When I was a teenager in the 1950’s, rock and roll was catching the attention of most of my contemporaries. I wasn’t immune to its attraction, but while I kept an eye on what was happening in that area I was also beginning to form my lifelong affection for the type of big band music that had risen to popularity decades earlier.
One day while listening to a new compilation album of big band music, I was surprised to discover a song that almost seemed to combine the two genres. Expecting to hear something closer to what I’d come to expect from the big bands, I instead heard a wild, infectiously bouncy vocal romp that was sort of like rock and roll — and more specifically, rock and roll with a R&B flavor. It was being performed by someone new to me – Louis Jordan – and he and his group were doing “Caldonia.”
It turned out that Louis Jordan was something special; not only a saxophonist and sometimes vocalist in many of the big-name bands, but also a seminal influence in what came to be modern R&B music. In later years, even Ray Charles named him as a major inspiration (and hooked up with Jordan in a number of projects).
His early years mirrored those of many other musicians of the day. A musical education at Arkansas Baptist College helped prepare him for the big time, and in the early 1930’s he moved to Philadelphia to be closer to the Eastern music scene. He found work that led eventually to his popular appearances with the Chick Webb band, where he developed his vocal style.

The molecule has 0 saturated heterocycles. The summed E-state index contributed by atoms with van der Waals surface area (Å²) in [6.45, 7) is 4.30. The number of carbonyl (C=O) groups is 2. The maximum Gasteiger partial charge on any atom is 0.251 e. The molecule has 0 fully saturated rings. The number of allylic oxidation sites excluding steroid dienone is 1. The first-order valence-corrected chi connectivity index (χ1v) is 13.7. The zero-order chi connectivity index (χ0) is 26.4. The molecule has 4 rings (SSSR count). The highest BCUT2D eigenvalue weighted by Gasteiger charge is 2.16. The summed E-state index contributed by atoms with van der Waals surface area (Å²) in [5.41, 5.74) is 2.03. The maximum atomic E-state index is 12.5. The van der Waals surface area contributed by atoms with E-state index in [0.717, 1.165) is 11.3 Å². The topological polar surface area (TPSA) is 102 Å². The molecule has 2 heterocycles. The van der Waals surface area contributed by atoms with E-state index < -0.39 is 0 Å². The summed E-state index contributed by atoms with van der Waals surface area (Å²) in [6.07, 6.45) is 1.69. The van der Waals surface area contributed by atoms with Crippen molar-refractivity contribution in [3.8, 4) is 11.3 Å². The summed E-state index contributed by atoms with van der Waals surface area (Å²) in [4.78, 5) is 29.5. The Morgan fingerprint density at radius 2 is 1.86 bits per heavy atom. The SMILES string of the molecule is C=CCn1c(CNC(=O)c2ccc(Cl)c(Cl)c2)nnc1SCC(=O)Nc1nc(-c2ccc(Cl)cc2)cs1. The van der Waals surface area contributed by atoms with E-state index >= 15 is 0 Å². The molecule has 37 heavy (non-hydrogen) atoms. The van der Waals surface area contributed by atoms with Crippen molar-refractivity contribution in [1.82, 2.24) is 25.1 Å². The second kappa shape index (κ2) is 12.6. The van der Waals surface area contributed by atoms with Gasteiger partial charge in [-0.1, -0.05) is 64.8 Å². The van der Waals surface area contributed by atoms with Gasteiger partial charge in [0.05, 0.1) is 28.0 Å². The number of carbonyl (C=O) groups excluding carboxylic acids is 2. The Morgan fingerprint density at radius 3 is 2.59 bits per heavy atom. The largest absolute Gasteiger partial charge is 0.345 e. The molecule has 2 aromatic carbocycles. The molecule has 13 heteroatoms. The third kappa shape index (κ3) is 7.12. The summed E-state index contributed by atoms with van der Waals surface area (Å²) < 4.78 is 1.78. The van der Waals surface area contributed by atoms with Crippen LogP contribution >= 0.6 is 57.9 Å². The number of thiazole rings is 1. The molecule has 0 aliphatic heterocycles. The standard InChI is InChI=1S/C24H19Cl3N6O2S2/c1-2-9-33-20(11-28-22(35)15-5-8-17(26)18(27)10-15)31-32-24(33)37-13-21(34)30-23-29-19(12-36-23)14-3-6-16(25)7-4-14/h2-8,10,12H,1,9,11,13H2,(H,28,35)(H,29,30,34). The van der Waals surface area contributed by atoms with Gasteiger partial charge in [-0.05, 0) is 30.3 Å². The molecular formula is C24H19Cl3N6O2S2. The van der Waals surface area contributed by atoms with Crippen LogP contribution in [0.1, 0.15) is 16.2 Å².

Later in the decade he formed his own group – the Elks Rendezvous Band – and began a solid career as leader and headliner. Later he renamed the group the Tympany Five, and its lively music was enormously popular through the war years and beyond. Hits included “G.I. Jive,” “Ain’t Nobody Here but Us Chickens,” “Choo Choo Ch’ Boogie,” “Saturday Night Fish Fry,” and many others.
As the years passed, he occasionally tried a bigger band, but his success was built on his smaller groups. That’s where he concentrated most of his efforts, and for many years he virtually owned the R&B charts. Even when rock and roll began to come to the forefront, he found that his style translated pretty well to what the kids wanted. He even generated an album called Rock -N- Roll Call and worked with Quincy Jones on another project.
Although he wasn’t heard from too often during the next decade or so, he was respected by many of the younger artists and continued finding plenty of opportunities to play. He died in 1975 and soon faded from the memory of most modern music fans, but his star rose again a few years back when much of his music was featured in the musical Five Guys Named Moe.